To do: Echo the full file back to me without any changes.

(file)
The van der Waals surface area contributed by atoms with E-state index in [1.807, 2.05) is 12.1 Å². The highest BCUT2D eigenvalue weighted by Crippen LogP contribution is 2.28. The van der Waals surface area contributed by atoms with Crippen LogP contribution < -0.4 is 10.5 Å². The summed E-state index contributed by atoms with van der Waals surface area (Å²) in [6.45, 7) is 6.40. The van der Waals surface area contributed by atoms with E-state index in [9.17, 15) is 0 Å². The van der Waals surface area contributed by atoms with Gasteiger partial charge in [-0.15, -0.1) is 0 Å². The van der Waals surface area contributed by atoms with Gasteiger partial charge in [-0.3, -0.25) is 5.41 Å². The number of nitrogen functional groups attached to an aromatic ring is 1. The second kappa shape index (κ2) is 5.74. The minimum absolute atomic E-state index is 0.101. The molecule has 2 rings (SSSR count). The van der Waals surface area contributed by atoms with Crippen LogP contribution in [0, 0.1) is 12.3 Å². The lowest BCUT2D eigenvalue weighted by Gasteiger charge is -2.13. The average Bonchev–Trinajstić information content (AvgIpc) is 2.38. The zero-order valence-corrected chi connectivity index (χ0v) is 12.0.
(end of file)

The van der Waals surface area contributed by atoms with E-state index in [1.807, 2.05) is 12.1 Å². The highest BCUT2D eigenvalue weighted by Crippen LogP contribution is 2.28. The van der Waals surface area contributed by atoms with Crippen LogP contribution < -0.4 is 10.5 Å². The summed E-state index contributed by atoms with van der Waals surface area (Å²) in [6.45, 7) is 6.40. The van der Waals surface area contributed by atoms with E-state index in [9.17, 15) is 0 Å². The van der Waals surface area contributed by atoms with Gasteiger partial charge in [-0.15, -0.1) is 0 Å². The van der Waals surface area contributed by atoms with Gasteiger partial charge in [-0.3, -0.25) is 5.41 Å². The number of nitrogen functional groups attached to an aromatic ring is 1. The second kappa shape index (κ2) is 5.74. The minimum absolute atomic E-state index is 0.101. The molecule has 2 rings (SSSR count). The van der Waals surface area contributed by atoms with Crippen LogP contribution in [0, 0.1) is 12.3 Å². The lowest BCUT2D eigenvalue weighted by Gasteiger charge is -2.13. The average Bonchev–Trinajstić information content (AvgIpc) is 2.38. The zero-order valence-corrected chi connectivity index (χ0v) is 12.0.